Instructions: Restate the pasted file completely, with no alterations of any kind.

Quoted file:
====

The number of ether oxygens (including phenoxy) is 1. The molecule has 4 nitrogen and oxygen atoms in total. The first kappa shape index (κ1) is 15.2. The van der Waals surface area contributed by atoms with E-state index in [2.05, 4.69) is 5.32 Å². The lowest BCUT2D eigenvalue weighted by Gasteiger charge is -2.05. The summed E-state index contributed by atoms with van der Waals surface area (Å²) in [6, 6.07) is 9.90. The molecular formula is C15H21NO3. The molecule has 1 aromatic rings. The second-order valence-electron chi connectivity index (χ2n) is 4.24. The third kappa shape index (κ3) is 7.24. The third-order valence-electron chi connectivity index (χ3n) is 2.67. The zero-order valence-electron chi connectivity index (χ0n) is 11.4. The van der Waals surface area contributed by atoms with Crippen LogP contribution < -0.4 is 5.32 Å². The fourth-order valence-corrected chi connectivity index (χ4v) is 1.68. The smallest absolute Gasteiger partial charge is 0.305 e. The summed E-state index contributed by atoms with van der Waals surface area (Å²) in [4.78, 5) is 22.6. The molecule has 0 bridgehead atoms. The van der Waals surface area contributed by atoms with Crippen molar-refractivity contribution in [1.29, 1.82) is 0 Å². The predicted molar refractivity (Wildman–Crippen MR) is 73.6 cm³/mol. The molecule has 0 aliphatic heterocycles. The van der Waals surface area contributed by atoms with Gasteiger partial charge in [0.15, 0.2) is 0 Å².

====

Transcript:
The number of ether oxygens (including phenoxy) is 1. The molecule has 4 nitrogen and oxygen atoms in total. The first kappa shape index (κ1) is 15.2. The van der Waals surface area contributed by atoms with E-state index in [2.05, 4.69) is 5.32 Å². The lowest BCUT2D eigenvalue weighted by Gasteiger charge is -2.05. The summed E-state index contributed by atoms with van der Waals surface area (Å²) in [6, 6.07) is 9.90. The molecular formula is C15H21NO3. The molecule has 1 aromatic rings. The second-order valence-electron chi connectivity index (χ2n) is 4.24. The third kappa shape index (κ3) is 7.24. The third-order valence-electron chi connectivity index (χ3n) is 2.67. The zero-order valence-electron chi connectivity index (χ0n) is 11.4. The van der Waals surface area contributed by atoms with Crippen LogP contribution < -0.4 is 5.32 Å². The fourth-order valence-corrected chi connectivity index (χ4v) is 1.68. The smallest absolute Gasteiger partial charge is 0.305 e. The summed E-state index contributed by atoms with van der Waals surface area (Å²) in [4.78, 5) is 22.6. The molecule has 0 bridgehead atoms. The van der Waals surface area contributed by atoms with Crippen molar-refractivity contribution in [1.29, 1.82) is 0 Å². The predicted molar refractivity (Wildman–Crippen MR) is 73.6 cm³/mol. The molecule has 0 aliphatic heterocycles. The van der Waals surface area contributed by atoms with Gasteiger partial charge in [0.15, 0.2) is 0 Å².